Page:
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Western Animation / Technological Threat

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Technological Threat is a 1988 Oscar-nominated short by Bill Kroyer and Brian Jennings.

It's about Tex Avery-esque wolves being replaced by CGI robot "dweebs" with one wolf fighting back against one of the robots.


  • 2D Visuals, 3D Effects: One of the earliest examples, and probably one of the first in which the conspicuousness is deliberate.
  • Alliterative Title: T-alliteration. Technological Threat
  • Bad Boss: The Bully Bulldog and his robotic replacement care more about efficiency in the workplace than the well-being of their workers.
  • Bait-and-Switch Boss: Albeit a different kind of "boss", the Bully Bulldog who replaces the workers with robots in the beginning is himself replaced by a robotic counterpart who serves as the Big Bad for the rest of the short.
  • Black Comedy: The first wolf worker is replaced because he had a heart attack and died on his desk.
  • Bully Bulldog: The boss who replaces the workers with robots before being replaced himself is one.
  • Conservation of Ninjutsu: Happens twice. The first five wolves get dropped through trapdoors in quick succession, but the last wolf is able to persist until the boss leaves. He then starts knocking his new coworkers down the same trapdoors. Again, the first four dweebs fall easily, while the last one fights back and nearly proves a match for the wolf.
  • Disproportionate Retribution: Slack off work for one second and you get replaced by a robot.
  • Enemy Mine: As the last wolf and last dweeb fight, the robot boss returns and attempts to dispose of them both. So they put aside their differences just long enough to drop him down the hole, instead. But the truce is short-lived. The wolf takes advantage of the dweeb's distraction and shoves it down the hole as well.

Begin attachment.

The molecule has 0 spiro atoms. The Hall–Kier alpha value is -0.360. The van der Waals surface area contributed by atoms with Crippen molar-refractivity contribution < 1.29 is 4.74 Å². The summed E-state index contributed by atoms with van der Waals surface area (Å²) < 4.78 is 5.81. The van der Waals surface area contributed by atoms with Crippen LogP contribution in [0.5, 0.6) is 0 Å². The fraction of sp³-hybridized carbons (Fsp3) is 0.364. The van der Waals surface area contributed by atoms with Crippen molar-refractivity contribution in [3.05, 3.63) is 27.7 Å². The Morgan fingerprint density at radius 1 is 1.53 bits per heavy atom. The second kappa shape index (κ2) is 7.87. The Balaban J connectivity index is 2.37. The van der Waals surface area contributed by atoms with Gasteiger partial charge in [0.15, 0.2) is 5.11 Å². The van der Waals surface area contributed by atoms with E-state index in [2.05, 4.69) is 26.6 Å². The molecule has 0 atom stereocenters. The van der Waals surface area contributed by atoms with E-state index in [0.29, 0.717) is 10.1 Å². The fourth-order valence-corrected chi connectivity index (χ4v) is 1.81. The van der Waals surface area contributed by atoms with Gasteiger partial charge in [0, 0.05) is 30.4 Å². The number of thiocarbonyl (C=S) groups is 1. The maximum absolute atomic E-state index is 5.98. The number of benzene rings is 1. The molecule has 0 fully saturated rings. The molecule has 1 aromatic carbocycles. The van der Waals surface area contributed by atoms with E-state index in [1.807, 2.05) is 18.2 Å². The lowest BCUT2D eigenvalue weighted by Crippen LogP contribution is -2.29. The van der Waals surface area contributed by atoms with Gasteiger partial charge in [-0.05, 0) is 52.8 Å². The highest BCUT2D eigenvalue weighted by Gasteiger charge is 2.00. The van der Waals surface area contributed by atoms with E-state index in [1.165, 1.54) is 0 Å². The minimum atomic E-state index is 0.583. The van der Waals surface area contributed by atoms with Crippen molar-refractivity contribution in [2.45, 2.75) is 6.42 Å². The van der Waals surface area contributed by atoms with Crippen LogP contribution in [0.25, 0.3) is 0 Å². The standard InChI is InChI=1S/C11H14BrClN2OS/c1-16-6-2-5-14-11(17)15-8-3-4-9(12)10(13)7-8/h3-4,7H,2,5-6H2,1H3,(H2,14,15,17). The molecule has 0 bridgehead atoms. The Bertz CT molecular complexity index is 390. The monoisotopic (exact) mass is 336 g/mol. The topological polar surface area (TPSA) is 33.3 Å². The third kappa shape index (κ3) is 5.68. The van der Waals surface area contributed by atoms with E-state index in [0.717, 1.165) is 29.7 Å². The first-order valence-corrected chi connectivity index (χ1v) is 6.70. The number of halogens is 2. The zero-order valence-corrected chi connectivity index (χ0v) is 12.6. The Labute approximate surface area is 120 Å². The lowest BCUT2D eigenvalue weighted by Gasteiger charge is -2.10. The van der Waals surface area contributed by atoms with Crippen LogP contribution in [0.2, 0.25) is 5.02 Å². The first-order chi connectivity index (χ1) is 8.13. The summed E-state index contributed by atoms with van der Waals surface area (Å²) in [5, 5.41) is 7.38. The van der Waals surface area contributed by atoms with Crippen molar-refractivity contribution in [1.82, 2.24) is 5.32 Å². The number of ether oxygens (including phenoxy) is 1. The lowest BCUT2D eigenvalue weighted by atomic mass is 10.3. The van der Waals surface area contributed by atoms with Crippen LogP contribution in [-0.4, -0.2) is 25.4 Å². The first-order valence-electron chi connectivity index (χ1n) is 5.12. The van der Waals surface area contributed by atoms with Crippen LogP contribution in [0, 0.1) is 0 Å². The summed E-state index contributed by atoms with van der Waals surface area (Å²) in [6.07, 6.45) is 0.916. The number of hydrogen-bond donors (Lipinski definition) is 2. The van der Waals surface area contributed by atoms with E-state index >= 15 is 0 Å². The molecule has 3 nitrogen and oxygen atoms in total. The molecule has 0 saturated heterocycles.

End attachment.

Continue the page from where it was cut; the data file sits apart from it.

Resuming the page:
• Inflating Body Gag: The last wolf deals with one of the dweebs by inflating it with a bike pump, until it smacks a lamp with its head and gets electrocuted.
  • Jaw Drop: The wolf workers when the first dweeb robot appears.
  • Job-Stealing Robot: The dweebs end up replacing all but one of the workers, including the boss who deployed them in the first place.
  • Plot-Sensitive Button: The boss just has a single Big Red Button marked with a skull-and-crossbones, yet it opens a different trapdoor every time he pushes it.
  • Portable Hole: When the last wolf and last dweeb realize they're standing on a trap door, they escape falling in by sliding the door across the floor, so it winds up underneath the boss instead.
  • Rapid-Fire Comedy: See Shout-Out.
  • Shout-Out: To Tex Avery (Jaw Drop included).
  • Speaking Simlish: The Bad Boss berates his workers at a few points, but all his dialogue is gibberish.
  • Stealth Pun: The wolf workers that are dropped beneath a Trap Door and replaced by the Job Stealing Robots are the literal underdogs in this situation.
  • Trap Door: There's one under each desk to dispose of those workers who can't cut it. The last worker uses it to dispose of the boss robot, as well as the last remaining dweeb.
  • Visual Pun: The dweebs have literal pencil necks.
  • X-Ray Sparks: As one of the dweebs gets electrocuted, there's a brief X-ray shot, which includes a human skull inside his head.